Organizing Tips for August
Summer is moving on. This month we
are concentrating our organizing on Toys and Electronics
Back to School
items are now on sale and families are getting kids ready for a new year at
college or school. Take advantage of
great bargains on those supplies not just for the kids but for you home and office,
etc. In Virginia we also have a tax free weekend the
first weekend of August on many of those items.
With that in
mind, we need to make space for new items.
Here are some tips to guide you along the way.
- Children learn from their toys but there should be
limits on how many they own and how many they can have out at one
time. Decide what that will be
ahead of time and stick to it.
Encourage relatives and friends to give clutter free gifts to your
- Toys should be more difficult to get out than put
away. Books that are stored upright
on a shelf are easy to pull out and more difficult to put back in
order. A better choice would be a
dishpan, bucket or basket that makes the child look for the book he wants
but will be easy for him to drop it back in when
he is done with it.
- Depending on the age of the child, most toys should
be kept in open bins arranged in cubes or shelves and labeled so that
clean up easy. Picture labels can
be used for toddlers and large word labels for children learning to read.
- Some special toys or games can be stored on a higher
shelf where only a parent can reach it as a reward or incentive for
cooperation, responsibility, etc.
- Hanging pockets and plastic stacking drawers are good
choices for small toys such as doll clothes, matchbox cars or train
- Puzzles should be kept in their original box. The corners may need to be reinforced
with clear tape. Another choice is
zip lock bags with the picture included.
Color code the backs of the pieces for each puzzle with markers or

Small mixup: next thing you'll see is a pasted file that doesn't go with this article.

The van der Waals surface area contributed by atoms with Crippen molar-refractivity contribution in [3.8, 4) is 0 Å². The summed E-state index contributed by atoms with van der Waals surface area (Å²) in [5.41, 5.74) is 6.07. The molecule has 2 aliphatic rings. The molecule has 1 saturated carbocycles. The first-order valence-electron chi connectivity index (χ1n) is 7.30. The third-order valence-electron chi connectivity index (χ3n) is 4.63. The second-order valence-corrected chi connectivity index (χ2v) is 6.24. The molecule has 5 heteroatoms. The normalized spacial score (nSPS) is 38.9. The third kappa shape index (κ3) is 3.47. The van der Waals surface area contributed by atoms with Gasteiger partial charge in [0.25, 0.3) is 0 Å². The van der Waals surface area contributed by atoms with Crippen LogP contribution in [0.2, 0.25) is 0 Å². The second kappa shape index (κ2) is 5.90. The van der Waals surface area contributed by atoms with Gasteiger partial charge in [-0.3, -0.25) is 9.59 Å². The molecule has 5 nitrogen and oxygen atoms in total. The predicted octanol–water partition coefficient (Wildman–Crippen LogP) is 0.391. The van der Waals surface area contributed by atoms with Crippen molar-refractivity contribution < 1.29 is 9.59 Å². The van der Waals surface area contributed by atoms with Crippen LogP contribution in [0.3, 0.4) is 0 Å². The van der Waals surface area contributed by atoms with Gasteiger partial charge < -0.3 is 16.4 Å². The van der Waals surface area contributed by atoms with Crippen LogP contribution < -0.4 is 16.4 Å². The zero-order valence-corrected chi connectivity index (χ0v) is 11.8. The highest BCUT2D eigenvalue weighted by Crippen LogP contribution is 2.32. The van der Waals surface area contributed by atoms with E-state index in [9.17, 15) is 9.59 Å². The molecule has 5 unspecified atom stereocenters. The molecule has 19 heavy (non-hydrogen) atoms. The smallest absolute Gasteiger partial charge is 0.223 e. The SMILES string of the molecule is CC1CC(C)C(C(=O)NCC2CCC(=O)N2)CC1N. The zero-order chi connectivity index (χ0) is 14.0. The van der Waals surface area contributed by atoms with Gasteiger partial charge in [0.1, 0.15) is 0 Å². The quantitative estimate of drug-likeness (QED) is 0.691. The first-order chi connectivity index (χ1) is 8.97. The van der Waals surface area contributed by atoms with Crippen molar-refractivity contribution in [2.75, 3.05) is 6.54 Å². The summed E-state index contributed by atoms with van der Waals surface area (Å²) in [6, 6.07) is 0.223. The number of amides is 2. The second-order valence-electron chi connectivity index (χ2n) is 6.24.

crayons. Then the correct pieces can be returned to the proper box if more
than one puzzle is out at a time.
storage options are over the window shelving to display some collectible
toys, corner nets to hold stuffed animals and totes on wheels to transport toys that can be taken to
other rooms temporarily and under the bed roll out containers or drawers.
families have electronic gadgets all over the house. We even take our cell phones with us out of the house. Here are some tips to help manage and
each end of cables and cords that they use. A label maker or write on tape can be
used to place the name of the electronic.
This makes it easy to identify when many cables are attached to
power strips or if they are stored together when not in use.
unused electronics with their cables, power cords, etc. Best Buy and other stores will give you
a receipt for tax donations purposes.
If you are concerned about privacy, have the in-store geeks clean
them while you watch. If you can
locate and identify the storage disk in them and know how to remove the
data, you can do that yourself before donations.
the urge to have the latest and greatest technology. In a few months it will be replace by
yet another upgrade. Try waiting
until your current gadget is no longer usable.
remotes in one room to one basket or box. Since many televisions are used
for VHS, DVD, and several electronic games, lable the remotes with the
name of the item they control.
the manuals near the electronics if possible. Other manuals, receipts, etc. should be
filed in the household reference files until the electronics are disposed.
the accumulation of cables for one device in baskets that can be secured
under the device. Some will attach
under the table top, shelf or desk.
Look online for specific models.
This makes cleaning around the device much easier, especially if
they touch the floor.
the ultimate challenge, eliminate the TV, electronic reader and games, and
the cell phone for anything but calling for one day. You may have extra time to do the things
you never had time to do.